Scientists hunt for clues in mysterious deaths of 60,000 antelopes in four days

Researchers have clues that might explain why thousands of saiga, an endangered antelope, died suddenly.

Albert Salemgareyev
In May, nearly half of all the saigas, a critically endangered antelope that roams the steppe of Kazakhstan, died off. Exactly why is still a mystery.

It started in late May.

When geoecologist Steffen Zuther and his colleagues arrived in central Kazakhstan to monitor the calving of one herd of saigas, a critically endangered, steppe-dwelling antelope, veterinarians in the area had already reported dead animals on the ground.

"But since there happened to be die-offs of limited extent during the last years, at first we were not really alarmed," Zuther, the international coordinator of the Altyn Dala Conservation Initiative, told Live Science.

But within four days, the entire herd — 60,000 saiga — had died. As veterinarians and conservationists tried to stem the die-off, they also got word of similar population crashes in other herds across Kazakhstan. By early June, the mass dying was over. [See Images of the Saiga Mass Die-Off]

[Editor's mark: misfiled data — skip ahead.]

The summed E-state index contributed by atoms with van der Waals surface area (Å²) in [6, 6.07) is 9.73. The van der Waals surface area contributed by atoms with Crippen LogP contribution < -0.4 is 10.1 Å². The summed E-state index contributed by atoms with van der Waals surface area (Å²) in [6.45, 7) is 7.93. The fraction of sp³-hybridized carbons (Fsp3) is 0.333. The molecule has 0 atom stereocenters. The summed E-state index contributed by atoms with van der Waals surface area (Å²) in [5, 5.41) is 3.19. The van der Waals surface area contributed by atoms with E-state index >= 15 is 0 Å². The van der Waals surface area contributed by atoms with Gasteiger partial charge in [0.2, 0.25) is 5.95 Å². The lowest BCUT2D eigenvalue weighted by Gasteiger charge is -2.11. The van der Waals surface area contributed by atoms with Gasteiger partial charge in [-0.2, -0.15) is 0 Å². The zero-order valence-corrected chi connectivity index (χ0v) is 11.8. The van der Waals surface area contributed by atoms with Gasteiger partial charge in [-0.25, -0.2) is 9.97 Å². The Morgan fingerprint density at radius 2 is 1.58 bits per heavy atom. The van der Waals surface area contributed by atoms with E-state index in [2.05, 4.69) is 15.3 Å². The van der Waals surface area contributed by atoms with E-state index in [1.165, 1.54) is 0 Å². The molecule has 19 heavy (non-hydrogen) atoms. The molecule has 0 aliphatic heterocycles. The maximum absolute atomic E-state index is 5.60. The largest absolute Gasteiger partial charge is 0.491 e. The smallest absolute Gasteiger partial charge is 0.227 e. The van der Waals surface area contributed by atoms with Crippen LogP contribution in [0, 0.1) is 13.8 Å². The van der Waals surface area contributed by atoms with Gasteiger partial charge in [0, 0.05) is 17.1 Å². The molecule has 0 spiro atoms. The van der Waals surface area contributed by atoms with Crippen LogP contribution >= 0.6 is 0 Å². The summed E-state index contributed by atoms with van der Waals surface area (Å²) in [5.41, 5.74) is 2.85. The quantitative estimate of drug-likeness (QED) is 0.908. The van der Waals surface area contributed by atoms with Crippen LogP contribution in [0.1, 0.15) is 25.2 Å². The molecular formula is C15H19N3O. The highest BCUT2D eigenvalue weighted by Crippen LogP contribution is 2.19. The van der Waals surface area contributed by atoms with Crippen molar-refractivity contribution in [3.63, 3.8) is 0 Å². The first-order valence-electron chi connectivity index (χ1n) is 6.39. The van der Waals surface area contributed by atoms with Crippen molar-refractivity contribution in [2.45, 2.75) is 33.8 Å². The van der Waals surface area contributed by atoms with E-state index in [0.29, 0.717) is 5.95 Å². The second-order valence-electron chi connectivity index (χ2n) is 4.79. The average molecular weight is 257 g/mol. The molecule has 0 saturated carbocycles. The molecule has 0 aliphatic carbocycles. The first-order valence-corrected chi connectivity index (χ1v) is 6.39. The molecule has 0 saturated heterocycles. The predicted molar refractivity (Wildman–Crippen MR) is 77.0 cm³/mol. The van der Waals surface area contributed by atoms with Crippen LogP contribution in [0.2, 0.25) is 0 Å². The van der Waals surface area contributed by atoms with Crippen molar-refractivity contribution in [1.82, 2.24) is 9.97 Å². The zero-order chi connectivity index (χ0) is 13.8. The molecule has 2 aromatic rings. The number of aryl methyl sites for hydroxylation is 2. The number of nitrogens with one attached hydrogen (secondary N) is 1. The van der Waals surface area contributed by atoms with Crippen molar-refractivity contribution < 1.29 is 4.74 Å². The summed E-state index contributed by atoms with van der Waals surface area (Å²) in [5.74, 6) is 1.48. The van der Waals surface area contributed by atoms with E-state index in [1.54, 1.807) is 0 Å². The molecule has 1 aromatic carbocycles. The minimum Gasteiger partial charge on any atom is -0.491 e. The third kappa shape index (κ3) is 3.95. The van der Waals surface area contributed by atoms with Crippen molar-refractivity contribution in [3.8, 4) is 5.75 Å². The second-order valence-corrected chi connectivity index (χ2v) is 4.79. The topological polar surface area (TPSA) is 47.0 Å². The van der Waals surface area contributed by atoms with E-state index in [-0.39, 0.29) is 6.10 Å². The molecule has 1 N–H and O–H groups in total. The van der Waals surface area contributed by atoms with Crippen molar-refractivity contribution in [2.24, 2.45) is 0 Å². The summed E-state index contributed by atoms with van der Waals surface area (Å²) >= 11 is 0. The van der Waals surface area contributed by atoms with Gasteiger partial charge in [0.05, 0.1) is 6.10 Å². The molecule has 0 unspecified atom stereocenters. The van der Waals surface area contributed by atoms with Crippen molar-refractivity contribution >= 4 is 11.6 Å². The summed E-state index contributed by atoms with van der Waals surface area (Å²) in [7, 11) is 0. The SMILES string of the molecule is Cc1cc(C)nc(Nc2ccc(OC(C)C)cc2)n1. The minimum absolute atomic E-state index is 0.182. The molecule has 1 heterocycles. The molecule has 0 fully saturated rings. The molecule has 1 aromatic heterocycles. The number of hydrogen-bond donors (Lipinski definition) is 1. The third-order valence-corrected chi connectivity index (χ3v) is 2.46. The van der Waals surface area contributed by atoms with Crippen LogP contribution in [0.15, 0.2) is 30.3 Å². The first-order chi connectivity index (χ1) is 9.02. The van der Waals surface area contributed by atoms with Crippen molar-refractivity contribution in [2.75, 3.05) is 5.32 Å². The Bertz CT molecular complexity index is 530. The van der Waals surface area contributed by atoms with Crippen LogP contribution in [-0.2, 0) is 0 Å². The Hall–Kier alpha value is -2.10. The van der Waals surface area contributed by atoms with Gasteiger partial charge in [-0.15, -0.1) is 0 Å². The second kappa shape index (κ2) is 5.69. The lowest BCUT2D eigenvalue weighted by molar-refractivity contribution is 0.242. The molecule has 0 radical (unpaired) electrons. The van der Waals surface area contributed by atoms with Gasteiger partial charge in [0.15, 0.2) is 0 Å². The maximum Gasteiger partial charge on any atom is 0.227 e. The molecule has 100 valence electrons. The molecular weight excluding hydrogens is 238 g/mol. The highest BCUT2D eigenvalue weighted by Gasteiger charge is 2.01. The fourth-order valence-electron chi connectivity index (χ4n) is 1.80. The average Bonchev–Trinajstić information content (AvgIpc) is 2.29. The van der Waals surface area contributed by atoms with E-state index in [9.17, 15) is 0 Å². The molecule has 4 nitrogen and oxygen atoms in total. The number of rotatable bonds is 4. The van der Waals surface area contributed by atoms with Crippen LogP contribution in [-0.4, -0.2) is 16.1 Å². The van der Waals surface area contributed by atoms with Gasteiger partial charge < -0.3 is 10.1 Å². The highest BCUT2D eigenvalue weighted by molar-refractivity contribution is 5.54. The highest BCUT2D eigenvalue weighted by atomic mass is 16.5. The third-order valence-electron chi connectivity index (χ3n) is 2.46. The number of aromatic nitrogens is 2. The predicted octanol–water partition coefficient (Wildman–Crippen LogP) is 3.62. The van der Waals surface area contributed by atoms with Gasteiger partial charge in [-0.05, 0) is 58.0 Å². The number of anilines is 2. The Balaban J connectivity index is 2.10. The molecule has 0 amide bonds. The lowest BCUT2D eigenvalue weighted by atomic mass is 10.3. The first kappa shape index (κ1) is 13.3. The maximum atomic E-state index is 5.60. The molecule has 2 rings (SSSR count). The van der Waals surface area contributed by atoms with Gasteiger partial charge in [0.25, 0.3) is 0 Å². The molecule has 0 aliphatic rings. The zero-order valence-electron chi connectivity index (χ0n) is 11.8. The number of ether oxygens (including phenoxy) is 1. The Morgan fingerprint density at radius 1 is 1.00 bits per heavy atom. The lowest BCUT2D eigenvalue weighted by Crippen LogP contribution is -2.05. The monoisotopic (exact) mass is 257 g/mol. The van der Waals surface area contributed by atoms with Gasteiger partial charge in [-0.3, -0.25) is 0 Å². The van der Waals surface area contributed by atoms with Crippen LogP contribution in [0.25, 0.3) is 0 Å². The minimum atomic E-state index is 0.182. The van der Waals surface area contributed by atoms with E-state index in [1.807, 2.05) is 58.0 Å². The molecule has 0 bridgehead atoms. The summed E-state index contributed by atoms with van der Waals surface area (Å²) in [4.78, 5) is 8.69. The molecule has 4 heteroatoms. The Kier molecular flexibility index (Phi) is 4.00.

Now, the researchers have found clues as to how more than half of the country's herd, counted at 257,000 as of 2014, died so rapidly. Bacteria clearly played a role in the saigas' demise. But exactly how these normally harmless microbes could take such a toll is still a mystery, Zuther said.